I was blown away to hear some of you actually watched the live stream, I was honoured you took the time to do that. As you know I didn’t win, in my category the fans vote went to a Rangers blog called John James Site which in one year has had over 7.75m hits, which is about 7.65m more than mine! I knew we were up against some heavyweights so I’ve no complaints. The judges choice went to a blog called the Football Lab, and interesting choice for Best New Blog as it’s been on the go two years and three months, but it’s a good read nonetheless.


That’s all of us up there. That’s Lincoln City on the main stage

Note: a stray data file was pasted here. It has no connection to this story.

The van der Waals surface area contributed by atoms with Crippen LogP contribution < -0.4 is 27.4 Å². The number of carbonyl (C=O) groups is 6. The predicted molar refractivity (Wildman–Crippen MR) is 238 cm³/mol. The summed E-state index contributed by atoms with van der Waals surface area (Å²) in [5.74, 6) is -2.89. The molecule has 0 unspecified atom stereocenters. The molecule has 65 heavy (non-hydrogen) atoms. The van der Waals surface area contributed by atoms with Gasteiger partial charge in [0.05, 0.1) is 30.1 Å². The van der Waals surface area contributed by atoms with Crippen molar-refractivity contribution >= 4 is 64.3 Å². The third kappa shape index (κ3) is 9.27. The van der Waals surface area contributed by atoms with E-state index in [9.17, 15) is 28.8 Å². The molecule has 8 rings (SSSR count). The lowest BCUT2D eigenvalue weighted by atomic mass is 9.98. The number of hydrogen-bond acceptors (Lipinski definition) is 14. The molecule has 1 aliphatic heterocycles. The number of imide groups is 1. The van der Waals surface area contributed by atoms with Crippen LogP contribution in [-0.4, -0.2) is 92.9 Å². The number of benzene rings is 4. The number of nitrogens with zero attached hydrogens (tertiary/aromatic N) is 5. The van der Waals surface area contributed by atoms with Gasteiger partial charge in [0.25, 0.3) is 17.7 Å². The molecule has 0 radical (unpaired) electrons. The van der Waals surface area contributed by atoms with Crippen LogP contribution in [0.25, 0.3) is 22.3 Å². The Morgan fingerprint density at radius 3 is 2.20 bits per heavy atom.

I didn’t come away disappointed though. I wanted to win, believe me. I’d worked out a speech where I thanked my missus, everyone who voted and dedicated the award to Collin. I didn’t get to say it, but you know what, I realised it’s still relevant. Throughout the night I was getting messages, texts and tweets offering support and luck. Some of you were tagging me in Banter with really great messages, and I realised that was what I actually craved, not a certificate from the judges. I write about Lincoln City because I love the club, and you read it because you’re the same as me. My award was simply going to Old Trafford and sitting in a room full of people because you read what I write and you supported me. I feel wrong to say ‘me’, because it was ‘us’ in there last night. We, as fans and as a club were at the awards. Without you lot I’m just a bloke who writes too much, and without Lincoln City I’m just a bloke who wants to write but has nothing to write about, so he plays on the PlayStation.